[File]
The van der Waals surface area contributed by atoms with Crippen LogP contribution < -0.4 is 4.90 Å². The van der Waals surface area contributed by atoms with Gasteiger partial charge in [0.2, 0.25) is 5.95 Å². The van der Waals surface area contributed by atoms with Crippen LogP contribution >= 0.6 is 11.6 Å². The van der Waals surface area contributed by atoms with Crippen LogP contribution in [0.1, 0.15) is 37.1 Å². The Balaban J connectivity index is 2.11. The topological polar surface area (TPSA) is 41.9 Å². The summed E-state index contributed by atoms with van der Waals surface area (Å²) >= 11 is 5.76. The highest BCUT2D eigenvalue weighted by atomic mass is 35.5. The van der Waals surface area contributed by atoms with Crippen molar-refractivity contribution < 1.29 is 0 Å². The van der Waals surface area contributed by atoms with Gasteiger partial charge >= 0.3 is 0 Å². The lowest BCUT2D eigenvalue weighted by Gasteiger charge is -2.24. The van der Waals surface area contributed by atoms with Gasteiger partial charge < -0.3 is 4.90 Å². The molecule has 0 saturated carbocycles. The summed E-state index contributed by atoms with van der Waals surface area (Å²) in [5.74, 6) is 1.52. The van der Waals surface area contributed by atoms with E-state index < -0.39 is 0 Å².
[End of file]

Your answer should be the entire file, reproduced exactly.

The van der Waals surface area contributed by atoms with Crippen LogP contribution < -0.4 is 4.90 Å². The van der Waals surface area contributed by atoms with Gasteiger partial charge in [0.2, 0.25) is 5.95 Å². The van der Waals surface area contributed by atoms with Crippen LogP contribution >= 0.6 is 11.6 Å². The van der Waals surface area contributed by atoms with Crippen LogP contribution in [0.1, 0.15) is 37.1 Å². The Balaban J connectivity index is 2.11. The topological polar surface area (TPSA) is 41.9 Å². The summed E-state index contributed by atoms with van der Waals surface area (Å²) >= 11 is 5.76. The highest BCUT2D eigenvalue weighted by atomic mass is 35.5. The van der Waals surface area contributed by atoms with Crippen molar-refractivity contribution < 1.29 is 0 Å². The van der Waals surface area contributed by atoms with Gasteiger partial charge >= 0.3 is 0 Å². The lowest BCUT2D eigenvalue weighted by Gasteiger charge is -2.24. The van der Waals surface area contributed by atoms with Gasteiger partial charge < -0.3 is 4.90 Å². The molecule has 0 saturated carbocycles. The summed E-state index contributed by atoms with van der Waals surface area (Å²) in [5.74, 6) is 1.52. The van der Waals surface area contributed by atoms with E-state index < -0.39 is 0 Å².